(A. Burgess.)2 Thessalonians 2:10). Thirdly, as the corrupt errors of men came from God's anger, so in mercy He hath appointed times wherein He will purge and take away their dross. Fourthly, this day of God's revealing may be a long while as to our expectation. You may see only chaff and no wheat; and this may be a long while, so that the ungodly do even languish under their expectations. These things thus explained, let us consider the reasons why God will have a day to declare men's works in matter of false doctrines. And first, because the truth of God is dear and precious to him. Christ Himself makes it one main reason why He came into the world to bear witness to God's truth. Secondly, it is necessary there should be a time, because of the people who belong to God's grace, that they may see their errors and bewail them; that they may redeem the time by pulling down their hay and stubble and building gold and silver. Lastly, in respect of men hardened in their errors, that their obstinacy may appear the more; that when they will not see, though the day appear, who then can justify them? To embrace those days of light and revelation which God brings into the world.
1. The defect is not in the Scripture, but in men themselves. The owl and bat are made blinder by the sunbeams, not through any defect in the sun. Secondly, men swallow down first the sweet poison of errors from false teachers, and then they think every place in the Scripture makes for them. Thirdly, they do not attend to the whole Scripture. Lastly, it is not enough to have Scripture, to have many texts, but we are also to make use of those helps for the understanding of them which God hath appointed.
2. Afflictions are God's fire; they will discover men's works by preparation and fitting the heart to receive.
(A. Burgess.)Councils of Carthage; it was the first Church, so far as we know, certainly it was earlier than any in Italy, to translate the New Testament Scriptures into the languages of the West; it held its own in debate with the greatest Churches of Europe, and with Rome itself; but the day of trial came on it with the invasion of the Vandals, as lay dying in Hippo. It came again, and more decisively, with the Moslem conquest. There are Churches in the East which have suffered as much as or more than the Church of Northern Africa — Churches which have never ceased suffering, yet which in their weakness are still instinct with life and hope; but the Church of and Augustine perished out right. We may guess at the cause — we cannot determine; it may have been a general lax morality among its people; it may have been a widespread spirit of paradox among its teachers; it may have been some far-reaching weakness or corruption which the day of account will alone reveal. But there is the fact. No Church in primitive Christendom stood higher than the Church of Africa: none has ever so utterly disappeared. Let us of the Church of to-day be not high-minded, but fear; for if prominence and success do not discover what is weak in faith and character, there is an agent who comes to all sooner or later, and who will surely do so — there is the fire, the searching, testing power of deep affliction. Many a creed that will do for the sunny days of life will not serve us in its deep shadows, much less in the valley of the shadow of death. The truths which strengthen and brace character, and enable it to pass unscathed, like the three holy children through the fiery furnace of deep sorrow, are the great certainties which were ever to the front in the apostle's teaching about God and men, about life and death, about sin and redemption, about nature and grace, and, above all, about the boundless power and love of Jesus Christ our Lord and God.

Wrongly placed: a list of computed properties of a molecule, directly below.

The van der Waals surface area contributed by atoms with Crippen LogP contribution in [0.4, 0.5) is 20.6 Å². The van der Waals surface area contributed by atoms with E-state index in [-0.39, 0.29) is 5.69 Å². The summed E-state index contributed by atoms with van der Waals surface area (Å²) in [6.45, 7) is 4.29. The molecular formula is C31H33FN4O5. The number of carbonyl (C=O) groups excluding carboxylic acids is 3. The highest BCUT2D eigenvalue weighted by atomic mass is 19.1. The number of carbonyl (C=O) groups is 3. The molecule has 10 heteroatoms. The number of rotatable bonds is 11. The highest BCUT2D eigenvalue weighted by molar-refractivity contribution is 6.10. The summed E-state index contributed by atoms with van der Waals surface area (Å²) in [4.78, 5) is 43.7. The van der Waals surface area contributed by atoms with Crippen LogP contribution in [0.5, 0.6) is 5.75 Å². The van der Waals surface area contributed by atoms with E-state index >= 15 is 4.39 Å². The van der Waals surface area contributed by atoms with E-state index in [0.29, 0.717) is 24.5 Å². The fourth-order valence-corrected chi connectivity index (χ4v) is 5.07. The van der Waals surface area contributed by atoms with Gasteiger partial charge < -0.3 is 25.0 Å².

I. THE TWO BUILDERS AND THEIR WORK.
1. The wood, &c., are clearly not heresies, for the builder who uses them is on the foundation, and had they been so Paul would have found sharper words of condemnation. They are misplaced learning; speculation; preaching one's self; talking about temporary, trivial things; dealing with the externals of Christianity, and with its morals apart from that one motive of love to a dying Saviour which makes morality a reality. All that kind of teaching, however it may be admired, and thought to be "eloquent," "original," and "on a level with the growing culture of the age," and so on, is flimsy stuff to build upon the foundation of a crucified Saviour. There is no solidity in such work. It will not stand the stress of a gale of wind while it is being built, nor keep out the weather; and it will blaze at last like a thatched roof when "that day" puts a match to it. The solid teaching is the proclamation of Christ and His great salvation. On that rock-fact we calmly repose. In that great truth are wrapped up, as the plant in the seed, all the treasures of wisdom and knowledge. So let all teachers take the warning that well-meaning men, building on the foundation, may, if they do not take care, be building with rubbish instead of with the indestructible truths of God's Word; and see to it that they do not carry chaff in their seed-baskets, but only the pure seed of the Word of God.